Miami Vice for Shadowrun? Interesting…

      1. B5 taught me about the proper way to slowly, gradually, reveal the true plot of the campaign, instead of having it all come out in the first game session, and then playing through the motions of resolving the conflict. That style of GM’ing usually turned into “the main plot is an excuse for the hack-and-slash type gaming that follows for a few sessions afterward … and quickly loses it’s luster”.

        The first game I actually managed to run in that post-B5 style, got amazingly enthusiastic reviews from my players. They continued to think about that game for years after it was over. Big ego points for me :-)

        The other things I learned from JMS: “if you put a gun on the table, drawing attention to it, in act 1 … you had better use that gun in some way by the end of the story”. And, the converse of that also makes for better story telling: If you have some major plot event near the climax of your story, try to give hints about parts of it much earlier. Like, if the climax involves a battle at a major fortress, have the players visit that fortress a few times earlier in the storyline. Then it seems more like “a part of our world” instead of just a gimmick or deus-ex-machina (depending on the exact plot feature in question).

  2. I also greatly loved “Homeland”. Though, I would say that it DOES have a lot of echoes of “The Manchurian Candidate”. It’s not a literal update of the story, but the meat of the first season is clearly an homage to that storyline. Kind of a “how do we turn the Manchurian Candidate from a 2 hour movie story into a cable-tv season/series”. Then, how do we set it up to be a multi-season ongoing story? all while fleshing things out to be well thought-out and not just a pedestrian retelling of that original story.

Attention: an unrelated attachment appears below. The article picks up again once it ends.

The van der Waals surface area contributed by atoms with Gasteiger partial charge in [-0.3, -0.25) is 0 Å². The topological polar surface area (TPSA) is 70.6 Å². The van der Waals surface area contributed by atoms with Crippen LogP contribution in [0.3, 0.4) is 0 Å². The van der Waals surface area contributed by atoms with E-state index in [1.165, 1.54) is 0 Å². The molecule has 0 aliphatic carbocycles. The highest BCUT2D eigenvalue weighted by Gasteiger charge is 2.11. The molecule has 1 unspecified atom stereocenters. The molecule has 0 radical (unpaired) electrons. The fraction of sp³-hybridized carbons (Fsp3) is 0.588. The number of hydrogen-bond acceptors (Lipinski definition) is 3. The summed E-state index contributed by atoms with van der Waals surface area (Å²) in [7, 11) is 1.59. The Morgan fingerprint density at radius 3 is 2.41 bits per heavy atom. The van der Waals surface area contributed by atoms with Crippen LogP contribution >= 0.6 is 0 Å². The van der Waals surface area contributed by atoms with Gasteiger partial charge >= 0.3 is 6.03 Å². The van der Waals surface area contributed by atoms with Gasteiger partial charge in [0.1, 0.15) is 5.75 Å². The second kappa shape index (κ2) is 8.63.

And, yes, it’s quite good. Elements of that story could work their way into several RPGs.

    I also find the acting to be amazing … not just Claire Danes (who deserved the award for that role), but really the entire cast. If you missed the first season (ended a few weeks ago), find it. I doubt you’ll be disappointed. Even if you know The Manchurian Candidate (I had seen both versions of the movie) there’s enough there that’s new, and enough there that’s not part of those original storylines, that you should enjoy it. And if you DON’T know the Manchurian Candidate … watch Homeland first. That should be extra good.

    1. There was a midpoint episode (not going into too much detail to avoid spoilers) where I thought the series might have jumped the shark, BUT no… This was an awesome series. Highly recommended!
      And I too like both Manchurian Candidate versions.

  3. Great post! Ties in nicely with my recent post on “Episodic Adventures” http://bit.ly/yS9xKC. There must be something going around in the metamind of the RPG blogging community.

    Star Trek and Dr. Who would be the kings for how to model a sci-fi RPG around episodic adventures that also include elements of session arcs. Both have been made into RPGs, but I haven’t played them. Does anyone know — do these spin-off RPGs make use of the episodic nature of these TV shows in terms of game play or campaign structure?

  4. Alcatraz has really hooked me in and got my mind spinning on a possible Cthulhu-type kind of connection. It’s probably not the angle the show will end up going with but the time travel, mystery room and visits to the doctor are the kind of mysteries that are prime fodder for rpg inspiration.